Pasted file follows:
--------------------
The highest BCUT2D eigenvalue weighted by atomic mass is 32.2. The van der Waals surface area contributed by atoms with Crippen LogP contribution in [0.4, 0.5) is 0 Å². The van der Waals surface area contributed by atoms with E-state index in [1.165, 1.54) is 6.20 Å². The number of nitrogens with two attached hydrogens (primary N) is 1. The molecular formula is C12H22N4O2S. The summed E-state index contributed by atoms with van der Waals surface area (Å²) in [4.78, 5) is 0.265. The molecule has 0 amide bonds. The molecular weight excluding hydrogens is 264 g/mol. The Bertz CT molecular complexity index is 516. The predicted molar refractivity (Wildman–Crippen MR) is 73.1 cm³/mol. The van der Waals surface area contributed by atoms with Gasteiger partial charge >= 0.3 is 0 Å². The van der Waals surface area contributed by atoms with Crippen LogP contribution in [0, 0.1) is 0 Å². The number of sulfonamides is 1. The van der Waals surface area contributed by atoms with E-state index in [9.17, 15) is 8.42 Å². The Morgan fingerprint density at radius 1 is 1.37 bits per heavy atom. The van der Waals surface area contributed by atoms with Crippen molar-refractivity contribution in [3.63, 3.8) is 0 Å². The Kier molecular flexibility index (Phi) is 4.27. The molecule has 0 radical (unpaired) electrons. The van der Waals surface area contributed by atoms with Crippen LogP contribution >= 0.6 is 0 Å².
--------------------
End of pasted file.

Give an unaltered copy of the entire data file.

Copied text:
The highest BCUT2D eigenvalue weighted by atomic mass is 32.2. The van der Waals surface area contributed by atoms with Crippen LogP contribution in [0.4, 0.5) is 0 Å². The van der Waals surface area contributed by atoms with E-state index in [1.165, 1.54) is 6.20 Å². The number of nitrogens with two attached hydrogens (primary N) is 1. The molecular formula is C12H22N4O2S. The summed E-state index contributed by atoms with van der Waals surface area (Å²) in [4.78, 5) is 0.265. The molecule has 0 amide bonds. The molecular weight excluding hydrogens is 264 g/mol. The Bertz CT molecular complexity index is 516. The predicted molar refractivity (Wildman–Crippen MR) is 73.1 cm³/mol. The van der Waals surface area contributed by atoms with Gasteiger partial charge >= 0.3 is 0 Å². The van der Waals surface area contributed by atoms with Crippen LogP contribution in [0, 0.1) is 0 Å². The number of sulfonamides is 1. The van der Waals surface area contributed by atoms with E-state index in [9.17, 15) is 8.42 Å². The Morgan fingerprint density at radius 1 is 1.37 bits per heavy atom. The van der Waals surface area contributed by atoms with Crippen molar-refractivity contribution in [3.63, 3.8) is 0 Å². The Kier molecular flexibility index (Phi) is 4.27. The molecule has 0 radical (unpaired) electrons. The van der Waals surface area contributed by atoms with Crippen LogP contribution >= 0.6 is 0 Å².